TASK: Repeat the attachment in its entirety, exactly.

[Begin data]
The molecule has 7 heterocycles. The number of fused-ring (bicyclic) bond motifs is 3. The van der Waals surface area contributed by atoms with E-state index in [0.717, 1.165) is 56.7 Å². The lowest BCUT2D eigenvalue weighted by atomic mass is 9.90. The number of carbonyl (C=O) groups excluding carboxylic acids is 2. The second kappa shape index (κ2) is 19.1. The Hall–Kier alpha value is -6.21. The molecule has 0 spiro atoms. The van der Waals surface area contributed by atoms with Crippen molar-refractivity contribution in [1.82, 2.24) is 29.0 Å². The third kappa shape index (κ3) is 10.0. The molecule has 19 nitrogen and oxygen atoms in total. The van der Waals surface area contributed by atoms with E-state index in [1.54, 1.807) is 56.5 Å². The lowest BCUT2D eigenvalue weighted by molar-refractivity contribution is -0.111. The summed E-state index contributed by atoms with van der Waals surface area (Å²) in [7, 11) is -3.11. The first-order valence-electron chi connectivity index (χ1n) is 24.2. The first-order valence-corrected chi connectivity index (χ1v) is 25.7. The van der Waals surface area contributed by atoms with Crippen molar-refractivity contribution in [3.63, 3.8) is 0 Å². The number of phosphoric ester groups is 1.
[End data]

The molecule has 7 heterocycles. The number of fused-ring (bicyclic) bond motifs is 3. The van der Waals surface area contributed by atoms with E-state index in [0.717, 1.165) is 56.7 Å². The lowest BCUT2D eigenvalue weighted by atomic mass is 9.90. The number of carbonyl (C=O) groups excluding carboxylic acids is 2. The second kappa shape index (κ2) is 19.1. The Hall–Kier alpha value is -6.21. The molecule has 0 spiro atoms. The van der Waals surface area contributed by atoms with Crippen molar-refractivity contribution in [1.82, 2.24) is 29.0 Å². The third kappa shape index (κ3) is 10.0. The molecule has 19 nitrogen and oxygen atoms in total. The van der Waals surface area contributed by atoms with E-state index in [1.54, 1.807) is 56.5 Å². The lowest BCUT2D eigenvalue weighted by molar-refractivity contribution is -0.111. The summed E-state index contributed by atoms with van der Waals surface area (Å²) in [7, 11) is -3.11. The first-order valence-electron chi connectivity index (χ1n) is 24.2. The first-order valence-corrected chi connectivity index (χ1v) is 25.7. The van der Waals surface area contributed by atoms with Crippen molar-refractivity contribution in [3.63, 3.8) is 0 Å². The number of phosphoric ester groups is 1.